Tens of thousands of people have held a rally in the Spanish capital city of Madrid, calling on the government to revive a plan to limit women’s access to abortion.
The protesters from across the country marched through the city on Saturday and waved white flags with the slogan “Every life counts.”
They also whistled irritably as they passed by the headquarters of the ruling Popular Party.
Tightening Spain’s abortion law was one of Prime Minister Mariano Rajoy’s promises before he was elected in 2011. However he dropped the plan last September due to differences within his own party.
The demonstrators, who were furious at the retreat, threatened to punish his government in next year elections if it fails to restrict abortion.
“Rajoy, we may not vote,” read a huge white banner at Saturday’s march.
“I am disappointed. This may change the vote,” said Jose Vicente Romero, 50, a protester who travelled several hours from Alicante with a group from his church, adding, “Abortion is not a right. Abortion is a tragedy.”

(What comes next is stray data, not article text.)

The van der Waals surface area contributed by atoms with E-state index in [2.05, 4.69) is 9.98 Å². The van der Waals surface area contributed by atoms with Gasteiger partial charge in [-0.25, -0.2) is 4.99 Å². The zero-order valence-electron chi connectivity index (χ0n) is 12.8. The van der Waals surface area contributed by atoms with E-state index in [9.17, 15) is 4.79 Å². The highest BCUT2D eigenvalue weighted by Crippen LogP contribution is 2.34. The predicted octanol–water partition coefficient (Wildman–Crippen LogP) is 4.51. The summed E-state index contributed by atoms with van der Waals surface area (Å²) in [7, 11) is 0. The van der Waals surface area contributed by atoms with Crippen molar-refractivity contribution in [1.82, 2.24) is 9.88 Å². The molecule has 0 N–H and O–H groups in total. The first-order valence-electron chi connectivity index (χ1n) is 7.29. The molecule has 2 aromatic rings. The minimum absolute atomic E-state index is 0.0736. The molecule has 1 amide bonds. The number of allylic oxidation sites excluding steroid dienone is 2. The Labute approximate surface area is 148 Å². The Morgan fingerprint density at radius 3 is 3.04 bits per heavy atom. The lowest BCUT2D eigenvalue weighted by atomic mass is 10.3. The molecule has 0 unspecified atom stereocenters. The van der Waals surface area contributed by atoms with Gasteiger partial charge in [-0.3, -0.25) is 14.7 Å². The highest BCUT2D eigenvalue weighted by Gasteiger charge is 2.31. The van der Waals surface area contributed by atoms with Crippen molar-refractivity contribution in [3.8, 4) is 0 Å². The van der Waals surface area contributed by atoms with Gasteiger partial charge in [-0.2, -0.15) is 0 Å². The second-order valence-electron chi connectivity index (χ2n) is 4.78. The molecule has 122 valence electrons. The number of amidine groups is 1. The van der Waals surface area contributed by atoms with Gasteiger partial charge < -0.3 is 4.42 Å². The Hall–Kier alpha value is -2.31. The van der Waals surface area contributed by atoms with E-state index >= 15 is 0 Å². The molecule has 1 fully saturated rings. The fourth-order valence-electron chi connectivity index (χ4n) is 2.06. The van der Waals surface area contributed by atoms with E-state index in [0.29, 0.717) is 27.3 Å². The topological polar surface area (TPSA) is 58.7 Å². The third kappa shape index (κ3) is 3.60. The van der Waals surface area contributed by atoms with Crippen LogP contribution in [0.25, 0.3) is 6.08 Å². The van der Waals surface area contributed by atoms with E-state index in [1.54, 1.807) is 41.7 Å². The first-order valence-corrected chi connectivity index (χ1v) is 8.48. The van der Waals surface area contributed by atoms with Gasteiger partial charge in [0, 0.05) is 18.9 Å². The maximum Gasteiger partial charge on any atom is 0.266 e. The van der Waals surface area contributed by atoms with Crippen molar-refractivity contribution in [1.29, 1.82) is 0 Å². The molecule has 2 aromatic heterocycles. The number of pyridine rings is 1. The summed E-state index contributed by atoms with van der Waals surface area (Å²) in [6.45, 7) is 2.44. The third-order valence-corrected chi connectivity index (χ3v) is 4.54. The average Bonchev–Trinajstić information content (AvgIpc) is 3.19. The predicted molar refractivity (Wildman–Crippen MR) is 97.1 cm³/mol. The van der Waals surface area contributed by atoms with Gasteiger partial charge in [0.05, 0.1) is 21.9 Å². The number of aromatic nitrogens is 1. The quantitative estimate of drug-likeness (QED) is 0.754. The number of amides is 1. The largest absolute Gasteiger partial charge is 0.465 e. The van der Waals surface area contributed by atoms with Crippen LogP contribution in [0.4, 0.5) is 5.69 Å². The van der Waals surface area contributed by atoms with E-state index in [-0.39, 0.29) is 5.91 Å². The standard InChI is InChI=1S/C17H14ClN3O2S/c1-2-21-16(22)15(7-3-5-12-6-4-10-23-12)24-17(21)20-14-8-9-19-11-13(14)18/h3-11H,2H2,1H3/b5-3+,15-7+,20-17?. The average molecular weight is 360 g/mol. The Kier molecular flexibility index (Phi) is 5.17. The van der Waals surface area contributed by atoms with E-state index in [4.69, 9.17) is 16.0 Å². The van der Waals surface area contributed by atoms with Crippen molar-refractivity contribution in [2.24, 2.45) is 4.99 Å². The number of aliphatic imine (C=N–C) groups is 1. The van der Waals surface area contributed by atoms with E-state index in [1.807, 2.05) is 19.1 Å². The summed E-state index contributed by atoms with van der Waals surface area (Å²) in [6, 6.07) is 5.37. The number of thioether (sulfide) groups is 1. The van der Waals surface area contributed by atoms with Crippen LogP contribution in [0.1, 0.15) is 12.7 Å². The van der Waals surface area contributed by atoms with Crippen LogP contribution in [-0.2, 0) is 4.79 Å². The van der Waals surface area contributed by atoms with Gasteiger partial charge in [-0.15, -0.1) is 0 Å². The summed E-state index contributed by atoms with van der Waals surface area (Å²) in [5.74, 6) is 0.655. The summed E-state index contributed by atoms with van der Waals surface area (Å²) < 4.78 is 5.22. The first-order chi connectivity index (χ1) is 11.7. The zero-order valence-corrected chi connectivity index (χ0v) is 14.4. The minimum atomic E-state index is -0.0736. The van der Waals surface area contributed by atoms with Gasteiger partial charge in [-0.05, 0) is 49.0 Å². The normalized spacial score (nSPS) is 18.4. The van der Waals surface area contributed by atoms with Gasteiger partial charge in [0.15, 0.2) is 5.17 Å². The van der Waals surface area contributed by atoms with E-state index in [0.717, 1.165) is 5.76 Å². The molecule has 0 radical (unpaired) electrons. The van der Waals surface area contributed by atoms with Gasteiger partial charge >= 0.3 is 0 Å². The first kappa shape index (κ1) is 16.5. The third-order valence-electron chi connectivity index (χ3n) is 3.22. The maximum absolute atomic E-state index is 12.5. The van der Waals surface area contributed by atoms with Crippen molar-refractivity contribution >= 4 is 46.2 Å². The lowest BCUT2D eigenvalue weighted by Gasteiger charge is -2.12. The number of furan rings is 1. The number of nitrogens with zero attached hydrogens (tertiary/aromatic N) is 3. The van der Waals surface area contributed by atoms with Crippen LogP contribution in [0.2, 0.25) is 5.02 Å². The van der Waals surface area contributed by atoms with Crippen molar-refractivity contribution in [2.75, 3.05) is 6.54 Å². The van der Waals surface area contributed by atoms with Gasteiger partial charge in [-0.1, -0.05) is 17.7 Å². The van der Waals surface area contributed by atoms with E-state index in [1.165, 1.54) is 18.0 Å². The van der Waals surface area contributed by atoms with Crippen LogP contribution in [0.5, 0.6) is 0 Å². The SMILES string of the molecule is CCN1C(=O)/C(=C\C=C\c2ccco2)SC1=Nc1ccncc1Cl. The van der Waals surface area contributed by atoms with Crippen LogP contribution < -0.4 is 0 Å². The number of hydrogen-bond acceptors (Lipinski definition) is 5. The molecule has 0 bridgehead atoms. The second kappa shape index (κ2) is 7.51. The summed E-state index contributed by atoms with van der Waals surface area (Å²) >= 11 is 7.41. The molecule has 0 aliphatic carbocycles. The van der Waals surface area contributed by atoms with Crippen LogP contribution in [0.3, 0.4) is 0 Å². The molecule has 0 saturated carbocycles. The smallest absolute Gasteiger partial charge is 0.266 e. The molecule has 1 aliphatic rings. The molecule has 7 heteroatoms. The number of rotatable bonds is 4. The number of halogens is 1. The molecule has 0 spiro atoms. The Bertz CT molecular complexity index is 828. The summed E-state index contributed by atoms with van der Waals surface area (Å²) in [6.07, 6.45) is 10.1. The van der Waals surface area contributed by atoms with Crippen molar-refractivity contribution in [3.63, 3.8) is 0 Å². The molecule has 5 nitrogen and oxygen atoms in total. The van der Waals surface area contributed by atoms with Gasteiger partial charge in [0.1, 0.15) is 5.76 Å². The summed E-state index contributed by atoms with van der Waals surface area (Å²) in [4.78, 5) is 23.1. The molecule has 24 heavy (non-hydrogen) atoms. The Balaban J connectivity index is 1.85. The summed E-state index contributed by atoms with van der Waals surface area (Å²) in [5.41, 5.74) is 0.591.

A reform plan, formulated by former justice minister, Alberto Ruiz-Gallardon, would have put an end to a woman’s right to freely choose an abortion up to 14 weeks of pregnancy.
Ruiz-Gallardon had proposed to allow abortion only in cases of rape reported to the police, or a medically certified threat to the mother’s physical or psychological health.
The anti-abortion groups that organized the demonstration urged the government to restore the reform plan and improve adoption procedures.
Abandoning the plan “would confirm the total lack of protection for the two victims of abortion: the unborn child, who lacks judicial protection, and the mother, who is given no alternative,” they wrote in a manifesto.
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